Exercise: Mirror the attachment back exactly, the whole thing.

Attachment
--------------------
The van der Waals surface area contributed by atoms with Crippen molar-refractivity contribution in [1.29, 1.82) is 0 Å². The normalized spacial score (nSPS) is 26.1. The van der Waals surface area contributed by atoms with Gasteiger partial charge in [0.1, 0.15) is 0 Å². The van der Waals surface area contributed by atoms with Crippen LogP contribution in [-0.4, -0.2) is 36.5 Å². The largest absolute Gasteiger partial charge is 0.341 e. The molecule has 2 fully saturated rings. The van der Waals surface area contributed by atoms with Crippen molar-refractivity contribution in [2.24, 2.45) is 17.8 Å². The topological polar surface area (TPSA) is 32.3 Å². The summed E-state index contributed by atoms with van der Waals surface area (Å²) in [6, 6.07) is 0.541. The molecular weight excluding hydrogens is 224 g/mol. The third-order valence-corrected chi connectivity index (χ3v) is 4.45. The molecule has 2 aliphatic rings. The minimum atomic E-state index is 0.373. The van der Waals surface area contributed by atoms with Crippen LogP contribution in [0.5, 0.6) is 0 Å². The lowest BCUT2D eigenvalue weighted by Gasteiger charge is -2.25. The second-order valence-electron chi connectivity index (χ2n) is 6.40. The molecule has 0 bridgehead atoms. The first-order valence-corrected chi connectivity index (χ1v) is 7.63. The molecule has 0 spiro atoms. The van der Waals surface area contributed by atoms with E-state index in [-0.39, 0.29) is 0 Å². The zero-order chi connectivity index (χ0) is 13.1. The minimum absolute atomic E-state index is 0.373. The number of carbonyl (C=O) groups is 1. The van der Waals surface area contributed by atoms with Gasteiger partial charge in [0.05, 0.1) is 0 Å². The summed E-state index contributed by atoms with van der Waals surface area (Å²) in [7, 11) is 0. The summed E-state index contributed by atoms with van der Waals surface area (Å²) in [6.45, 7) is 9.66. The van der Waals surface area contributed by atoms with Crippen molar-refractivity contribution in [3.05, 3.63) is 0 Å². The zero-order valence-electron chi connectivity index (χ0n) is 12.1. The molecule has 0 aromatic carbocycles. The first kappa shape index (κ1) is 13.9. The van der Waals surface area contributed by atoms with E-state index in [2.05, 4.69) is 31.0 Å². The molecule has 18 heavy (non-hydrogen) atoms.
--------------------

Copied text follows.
The van der Waals surface area contributed by atoms with Crippen molar-refractivity contribution in [1.29, 1.82) is 0 Å². The normalized spacial score (nSPS) is 26.1. The van der Waals surface area contributed by atoms with Gasteiger partial charge in [0.1, 0.15) is 0 Å². The van der Waals surface area contributed by atoms with Crippen LogP contribution in [-0.4, -0.2) is 36.5 Å². The largest absolute Gasteiger partial charge is 0.341 e. The molecule has 2 fully saturated rings. The van der Waals surface area contributed by atoms with Crippen molar-refractivity contribution in [2.24, 2.45) is 17.8 Å². The topological polar surface area (TPSA) is 32.3 Å². The summed E-state index contributed by atoms with van der Waals surface area (Å²) in [6, 6.07) is 0.541. The molecular weight excluding hydrogens is 224 g/mol. The third-order valence-corrected chi connectivity index (χ3v) is 4.45. The molecule has 2 aliphatic rings. The minimum atomic E-state index is 0.373. The van der Waals surface area contributed by atoms with Crippen LogP contribution in [0.5, 0.6) is 0 Å². The lowest BCUT2D eigenvalue weighted by Gasteiger charge is -2.25. The second-order valence-electron chi connectivity index (χ2n) is 6.40. The molecule has 0 bridgehead atoms. The first-order valence-corrected chi connectivity index (χ1v) is 7.63. The molecule has 0 spiro atoms. The van der Waals surface area contributed by atoms with E-state index in [-0.39, 0.29) is 0 Å². The zero-order chi connectivity index (χ0) is 13.1. The minimum absolute atomic E-state index is 0.373. The number of carbonyl (C=O) groups is 1. The van der Waals surface area contributed by atoms with Gasteiger partial charge in [0.05, 0.1) is 0 Å². The summed E-state index contributed by atoms with van der Waals surface area (Å²) in [7, 11) is 0. The summed E-state index contributed by atoms with van der Waals surface area (Å²) in [6.45, 7) is 9.66. The van der Waals surface area contributed by atoms with Crippen molar-refractivity contribution in [3.05, 3.63) is 0 Å². The zero-order valence-electron chi connectivity index (χ0n) is 12.1. The molecule has 0 aromatic carbocycles. The first kappa shape index (κ1) is 13.9. The van der Waals surface area contributed by atoms with E-state index in [2.05, 4.69) is 31.0 Å². The molecule has 18 heavy (non-hydrogen) atoms.